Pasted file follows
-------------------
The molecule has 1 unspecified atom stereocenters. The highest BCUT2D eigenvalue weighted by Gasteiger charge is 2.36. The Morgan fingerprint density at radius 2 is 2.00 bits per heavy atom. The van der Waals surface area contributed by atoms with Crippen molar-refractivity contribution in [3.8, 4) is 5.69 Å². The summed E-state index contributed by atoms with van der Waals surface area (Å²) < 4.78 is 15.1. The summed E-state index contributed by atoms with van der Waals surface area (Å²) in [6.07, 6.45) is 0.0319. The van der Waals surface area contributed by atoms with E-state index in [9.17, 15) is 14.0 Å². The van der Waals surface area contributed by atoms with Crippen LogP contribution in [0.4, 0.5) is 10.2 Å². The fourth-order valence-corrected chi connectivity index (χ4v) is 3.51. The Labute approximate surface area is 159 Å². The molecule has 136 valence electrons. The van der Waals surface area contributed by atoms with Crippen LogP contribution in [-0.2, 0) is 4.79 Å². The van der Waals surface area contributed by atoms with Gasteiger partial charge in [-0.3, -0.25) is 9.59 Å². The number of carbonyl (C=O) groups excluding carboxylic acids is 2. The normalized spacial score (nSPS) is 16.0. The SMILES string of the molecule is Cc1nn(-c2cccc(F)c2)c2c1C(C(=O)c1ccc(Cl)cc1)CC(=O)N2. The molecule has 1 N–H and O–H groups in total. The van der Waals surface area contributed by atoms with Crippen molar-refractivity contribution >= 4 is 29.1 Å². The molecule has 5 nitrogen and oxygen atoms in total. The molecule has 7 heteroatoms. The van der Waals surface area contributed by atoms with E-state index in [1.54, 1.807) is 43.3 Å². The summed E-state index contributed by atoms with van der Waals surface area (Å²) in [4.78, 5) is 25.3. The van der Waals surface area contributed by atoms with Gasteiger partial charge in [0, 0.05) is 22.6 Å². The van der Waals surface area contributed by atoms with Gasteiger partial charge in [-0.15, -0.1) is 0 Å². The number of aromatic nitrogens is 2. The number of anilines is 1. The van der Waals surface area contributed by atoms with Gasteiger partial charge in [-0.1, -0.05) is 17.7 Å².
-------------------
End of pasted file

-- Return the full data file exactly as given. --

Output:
The molecule has 1 unspecified atom stereocenters. The highest BCUT2D eigenvalue weighted by Gasteiger charge is 2.36. The Morgan fingerprint density at radius 2 is 2.00 bits per heavy atom. The van der Waals surface area contributed by atoms with Crippen molar-refractivity contribution in [3.8, 4) is 5.69 Å². The summed E-state index contributed by atoms with van der Waals surface area (Å²) < 4.78 is 15.1. The summed E-state index contributed by atoms with van der Waals surface area (Å²) in [6.07, 6.45) is 0.0319. The van der Waals surface area contributed by atoms with E-state index in [9.17, 15) is 14.0 Å². The van der Waals surface area contributed by atoms with Crippen LogP contribution in [0.4, 0.5) is 10.2 Å². The fourth-order valence-corrected chi connectivity index (χ4v) is 3.51. The Labute approximate surface area is 159 Å². The molecule has 136 valence electrons. The van der Waals surface area contributed by atoms with Crippen LogP contribution in [-0.2, 0) is 4.79 Å². The van der Waals surface area contributed by atoms with Gasteiger partial charge in [-0.3, -0.25) is 9.59 Å². The number of carbonyl (C=O) groups excluding carboxylic acids is 2. The normalized spacial score (nSPS) is 16.0. The SMILES string of the molecule is Cc1nn(-c2cccc(F)c2)c2c1C(C(=O)c1ccc(Cl)cc1)CC(=O)N2. The molecule has 1 N–H and O–H groups in total. The van der Waals surface area contributed by atoms with Crippen molar-refractivity contribution >= 4 is 29.1 Å². The molecule has 5 nitrogen and oxygen atoms in total. The molecule has 7 heteroatoms. The van der Waals surface area contributed by atoms with E-state index in [1.54, 1.807) is 43.3 Å². The summed E-state index contributed by atoms with van der Waals surface area (Å²) in [4.78, 5) is 25.3. The van der Waals surface area contributed by atoms with Gasteiger partial charge in [0, 0.05) is 22.6 Å². The van der Waals surface area contributed by atoms with Gasteiger partial charge in [-0.15, -0.1) is 0 Å². The number of aromatic nitrogens is 2. The number of anilines is 1. The van der Waals surface area contributed by atoms with Gasteiger partial charge in [-0.1, -0.05) is 17.7 Å².